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Sandblasting + Powdercoat -OR- Epoxy

Discussion in 'Truck & Equipment Repair' started by Workaholic, Oct 31, 2011.

  1. Workaholic

    Workaholic Member
    Messages: 55

    I have 3 plows Im having sandblasted, welded (cracks) and re finished. They are Arctic 8' Poly plows.

    I have been quoted $280/ea (canadian) for the powdercoating option.

    There is another guy getting back to me today on sandblasting and Epoxy painting.

    If they come back similar in price, which is the better choice?

    Epoxy or Powdercoat.

    I have never tried epoxy but I know the factory powdercoat sucks on the plows.
  2. fast*st

    fast*st Junior Member
    Messages: 29

    Chemistry suggests that they're equivalent, you're bonding a polymer to a metal substrate, one uses heat and the other is solvent. I recall a study done a while back, film thickness being equal, a sprayed epoxy or cat polyurethane finish compared to a powdercoat job.
  3. dave_dj1

    dave_dj1 Senior Member
    from NY
    Messages: 358

    None of the above! I did some extensive research when I was going to paint the dump trailer I built and came to the conclusion that for moving objects, neither of those choices suited me.
    If you get a stone chip, moisture can (and does) get under the paint and stays there and rusts basically from the inside out. I chose to paint my trailer and plow with a product called Rust Shield, made for frames and equipment. It seems to be a very tough paint so far.
    Good luck and let us know how you make out.
  4. Super Mech

    Super Mech Member
    Messages: 51

    I just stripped the powder coating off of my Fisher HD plow this weekend. I used a chemical stripper called Rock Miracile. It took some work but it did melt off the original powder coat. After scrapping it all off I pressure washed what was left and it was down to bare metal! I then phosphorized the metal and what ever light rust there was with Prep n Etch from Klean Strip and let it dry overnight. On Sunday I primed it with Rustoleum rusty metal primer and this afternoon I put the first coat of super modified epoxy enamel from General Coatings based out of Queens, NY. That paint is like nothing I have ever seen, it is so thick and full bodied. Looks like two coats should do it. Its a little cool here (40's or so) so I used a heat lamp and a radiant heater to help speed the drying process. From what I understand this kind of paint is pretty tough. Someone gave me a price of 750.00 just to sandblast the blade, A-frame and trip edge. I asked them if they where F'n crazy and just did it myself.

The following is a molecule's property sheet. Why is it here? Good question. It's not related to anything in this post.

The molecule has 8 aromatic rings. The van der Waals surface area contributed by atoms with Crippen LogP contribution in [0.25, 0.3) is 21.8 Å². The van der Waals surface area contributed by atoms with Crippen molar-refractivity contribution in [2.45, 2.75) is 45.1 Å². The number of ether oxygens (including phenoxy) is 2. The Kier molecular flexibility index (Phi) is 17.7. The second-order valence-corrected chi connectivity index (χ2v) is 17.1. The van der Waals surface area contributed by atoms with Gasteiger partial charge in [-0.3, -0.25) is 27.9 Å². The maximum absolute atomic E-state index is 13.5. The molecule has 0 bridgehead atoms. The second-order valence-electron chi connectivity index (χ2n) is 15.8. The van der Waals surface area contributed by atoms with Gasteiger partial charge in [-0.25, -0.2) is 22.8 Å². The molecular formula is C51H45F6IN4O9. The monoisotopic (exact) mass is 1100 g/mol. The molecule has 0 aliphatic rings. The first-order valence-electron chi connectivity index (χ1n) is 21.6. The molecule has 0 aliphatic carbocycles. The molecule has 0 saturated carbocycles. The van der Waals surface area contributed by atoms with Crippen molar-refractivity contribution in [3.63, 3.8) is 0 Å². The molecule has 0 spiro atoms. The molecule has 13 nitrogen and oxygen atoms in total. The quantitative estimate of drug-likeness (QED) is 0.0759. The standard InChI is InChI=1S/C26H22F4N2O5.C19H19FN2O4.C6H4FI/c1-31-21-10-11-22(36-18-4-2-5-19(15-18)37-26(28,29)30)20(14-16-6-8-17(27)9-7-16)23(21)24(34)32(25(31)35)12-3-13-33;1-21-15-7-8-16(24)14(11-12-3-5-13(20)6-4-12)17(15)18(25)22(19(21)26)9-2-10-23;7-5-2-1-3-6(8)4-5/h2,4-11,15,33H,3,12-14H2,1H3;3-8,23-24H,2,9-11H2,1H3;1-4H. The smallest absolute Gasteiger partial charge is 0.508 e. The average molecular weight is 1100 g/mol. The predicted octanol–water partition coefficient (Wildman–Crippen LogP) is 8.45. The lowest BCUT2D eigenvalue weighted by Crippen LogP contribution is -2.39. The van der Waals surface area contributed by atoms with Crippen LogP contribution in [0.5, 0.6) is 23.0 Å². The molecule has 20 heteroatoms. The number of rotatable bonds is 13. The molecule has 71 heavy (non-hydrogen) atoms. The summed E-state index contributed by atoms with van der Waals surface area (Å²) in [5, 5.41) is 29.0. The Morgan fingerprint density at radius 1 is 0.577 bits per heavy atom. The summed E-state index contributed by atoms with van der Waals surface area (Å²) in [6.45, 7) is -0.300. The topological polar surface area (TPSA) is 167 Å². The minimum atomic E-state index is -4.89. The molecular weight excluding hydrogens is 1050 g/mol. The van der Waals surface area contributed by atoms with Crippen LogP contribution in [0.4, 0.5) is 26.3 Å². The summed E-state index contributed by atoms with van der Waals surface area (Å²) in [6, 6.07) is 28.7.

5. White Gardens

    White Gardens 2000 Club Member
    Messages: 2,665

    Agreed. The harder the paint, the harder the shell. Any chip or crack in the paint allows the rot to happen under the paint, and once it's starts bubbling rust, then it's all over with.

    Powder coating became popular around here about 8-10 years ago. Everyone who had it done in that early time now wishes they hadn't as there dump beds rotted from the inside out.

  6. theplowmeister

    theplowmeister 2000 Club Member
    from MA
    Messages: 2,617

    Epoxy I used Imron paint worked great snow rolled off better than powder coat and I think it held up better
  7. Workaholic

    Workaholic Member
    Messages: 55

    So if the quote comes back in the same ball park as the powder coat did I should go with Epoxy from what Im hearing?

    sandblasting and epoxy for 280-300 all incl. would be an ok deal for plow, a frame and harness?
  8. Super Mech

    Super Mech Member
    Messages: 51

    If you get it for that price I would epoxy it in a heartbeat.
  9. sweetk30

    sweetk30 PlowSite.com Addict
    Messages: 1,588

  10. fast*st

    fast*st Junior Member
    Messages: 29

    Hey! just cause I use a roller and slap on a coat of Valspar every year doesn't mean other folks want their plow john deere yellow :)
  11. NickT

    NickT Senior Member
    Messages: 707

  12. sweetk30

    sweetk30 PlowSite.com Addict
    Messages: 1,588

    did mine 3+ years ago with brush 2 coats of sun burst yellow. looks just like fisher yellow but tiny bit brighter. payup
  13. Night_Sailor

    Night_Sailor Junior Member
    Messages: 28

    I use epoxy for everything. It is hard as rock and holds up well.
  14. White Gardens

    White Gardens 2000 Club Member
    Messages: 2,665

    I used a two part epoxy last year for my dump bed. I don't know if it was they type or brand but it faded out really quick.

    I just went back to black heavy duty tractor enamel as it's easier to deal with, and no amount of paint or type was going to stop rust when you throw 65 tons through it a season.

    Ultimately it's just a constant upkeep to keep it looking good.